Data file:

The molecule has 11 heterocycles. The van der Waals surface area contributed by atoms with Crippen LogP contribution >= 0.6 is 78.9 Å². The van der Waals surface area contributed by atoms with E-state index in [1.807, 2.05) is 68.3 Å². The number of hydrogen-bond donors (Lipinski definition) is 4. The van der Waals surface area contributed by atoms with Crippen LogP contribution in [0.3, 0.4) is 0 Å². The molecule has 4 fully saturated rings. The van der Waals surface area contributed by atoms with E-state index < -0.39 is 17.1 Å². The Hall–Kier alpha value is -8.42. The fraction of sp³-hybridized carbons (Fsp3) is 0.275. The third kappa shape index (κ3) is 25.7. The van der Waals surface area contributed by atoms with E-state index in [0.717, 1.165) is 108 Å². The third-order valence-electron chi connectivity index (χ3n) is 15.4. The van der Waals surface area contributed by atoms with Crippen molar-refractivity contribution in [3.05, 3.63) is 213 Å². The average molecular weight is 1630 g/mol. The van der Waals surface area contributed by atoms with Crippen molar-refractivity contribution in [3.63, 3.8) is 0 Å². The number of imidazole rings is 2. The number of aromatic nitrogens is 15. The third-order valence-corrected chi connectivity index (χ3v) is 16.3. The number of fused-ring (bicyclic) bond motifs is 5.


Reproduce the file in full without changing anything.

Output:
The molecule has 11 heterocycles. The van der Waals surface area contributed by atoms with Crippen LogP contribution >= 0.6 is 78.9 Å². The van der Waals surface area contributed by atoms with E-state index in [1.807, 2.05) is 68.3 Å². The number of hydrogen-bond donors (Lipinski definition) is 4. The van der Waals surface area contributed by atoms with Crippen LogP contribution in [0.3, 0.4) is 0 Å². The molecule has 4 fully saturated rings. The van der Waals surface area contributed by atoms with E-state index < -0.39 is 17.1 Å². The Hall–Kier alpha value is -8.42. The fraction of sp³-hybridized carbons (Fsp3) is 0.275. The third kappa shape index (κ3) is 25.7. The van der Waals surface area contributed by atoms with E-state index in [0.717, 1.165) is 108 Å². The third-order valence-electron chi connectivity index (χ3n) is 15.4. The van der Waals surface area contributed by atoms with Crippen molar-refractivity contribution in [3.05, 3.63) is 213 Å². The average molecular weight is 1630 g/mol. The van der Waals surface area contributed by atoms with Crippen molar-refractivity contribution in [3.63, 3.8) is 0 Å². The number of imidazole rings is 2. The number of aromatic nitrogens is 15. The third-order valence-corrected chi connectivity index (χ3v) is 16.3. The number of fused-ring (bicyclic) bond motifs is 5.